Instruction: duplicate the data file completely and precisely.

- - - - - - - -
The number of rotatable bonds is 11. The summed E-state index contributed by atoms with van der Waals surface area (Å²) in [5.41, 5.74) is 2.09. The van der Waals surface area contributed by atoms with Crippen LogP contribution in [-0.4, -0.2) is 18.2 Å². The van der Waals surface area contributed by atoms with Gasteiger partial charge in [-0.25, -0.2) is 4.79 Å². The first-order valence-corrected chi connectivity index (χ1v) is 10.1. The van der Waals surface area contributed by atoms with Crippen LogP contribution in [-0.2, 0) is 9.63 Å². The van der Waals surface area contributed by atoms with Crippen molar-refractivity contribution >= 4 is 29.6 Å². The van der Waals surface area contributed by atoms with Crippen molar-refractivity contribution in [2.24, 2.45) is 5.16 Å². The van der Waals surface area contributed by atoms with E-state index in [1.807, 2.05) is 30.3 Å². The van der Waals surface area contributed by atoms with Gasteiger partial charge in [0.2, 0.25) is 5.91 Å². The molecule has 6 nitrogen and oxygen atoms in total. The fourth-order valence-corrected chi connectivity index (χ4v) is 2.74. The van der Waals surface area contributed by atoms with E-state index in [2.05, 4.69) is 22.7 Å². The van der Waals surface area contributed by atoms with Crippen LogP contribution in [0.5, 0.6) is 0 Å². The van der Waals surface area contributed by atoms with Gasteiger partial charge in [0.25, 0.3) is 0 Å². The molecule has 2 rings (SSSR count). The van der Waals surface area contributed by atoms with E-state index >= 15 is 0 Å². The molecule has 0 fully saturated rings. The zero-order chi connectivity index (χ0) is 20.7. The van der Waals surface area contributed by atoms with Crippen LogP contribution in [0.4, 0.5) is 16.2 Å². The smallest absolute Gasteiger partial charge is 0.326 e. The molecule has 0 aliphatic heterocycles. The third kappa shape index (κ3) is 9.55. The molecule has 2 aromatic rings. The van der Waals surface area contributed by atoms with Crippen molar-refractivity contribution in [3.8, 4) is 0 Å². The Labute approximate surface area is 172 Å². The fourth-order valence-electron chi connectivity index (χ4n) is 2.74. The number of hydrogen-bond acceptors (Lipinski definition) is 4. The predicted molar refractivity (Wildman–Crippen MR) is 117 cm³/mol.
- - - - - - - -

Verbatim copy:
The number of rotatable bonds is 11. The summed E-state index contributed by atoms with van der Waals surface area (Å²) in [5.41, 5.74) is 2.09. The van der Waals surface area contributed by atoms with Crippen LogP contribution in [-0.4, -0.2) is 18.2 Å². The van der Waals surface area contributed by atoms with Gasteiger partial charge in [-0.25, -0.2) is 4.79 Å². The first-order valence-corrected chi connectivity index (χ1v) is 10.1. The van der Waals surface area contributed by atoms with Crippen LogP contribution in [-0.2, 0) is 9.63 Å². The van der Waals surface area contributed by atoms with Crippen molar-refractivity contribution >= 4 is 29.6 Å². The van der Waals surface area contributed by atoms with Crippen molar-refractivity contribution in [2.24, 2.45) is 5.16 Å². The van der Waals surface area contributed by atoms with E-state index in [1.807, 2.05) is 30.3 Å². The van der Waals surface area contributed by atoms with Gasteiger partial charge in [0.2, 0.25) is 5.91 Å². The molecule has 6 nitrogen and oxygen atoms in total. The fourth-order valence-corrected chi connectivity index (χ4v) is 2.74. The van der Waals surface area contributed by atoms with E-state index in [2.05, 4.69) is 22.7 Å². The van der Waals surface area contributed by atoms with Crippen LogP contribution in [0.5, 0.6) is 0 Å². The van der Waals surface area contributed by atoms with Gasteiger partial charge in [0.25, 0.3) is 0 Å². The molecule has 2 rings (SSSR count). The van der Waals surface area contributed by atoms with E-state index >= 15 is 0 Å². The molecule has 0 fully saturated rings. The zero-order chi connectivity index (χ0) is 20.7. The van der Waals surface area contributed by atoms with Crippen LogP contribution in [0.4, 0.5) is 16.2 Å². The smallest absolute Gasteiger partial charge is 0.326 e. The molecule has 0 aliphatic heterocycles. The third kappa shape index (κ3) is 9.55. The molecule has 2 aromatic rings. The van der Waals surface area contributed by atoms with Crippen molar-refractivity contribution in [3.8, 4) is 0 Å². The Labute approximate surface area is 172 Å². The fourth-order valence-electron chi connectivity index (χ4n) is 2.74. The number of hydrogen-bond acceptors (Lipinski definition) is 4. The predicted molar refractivity (Wildman–Crippen MR) is 117 cm³/mol.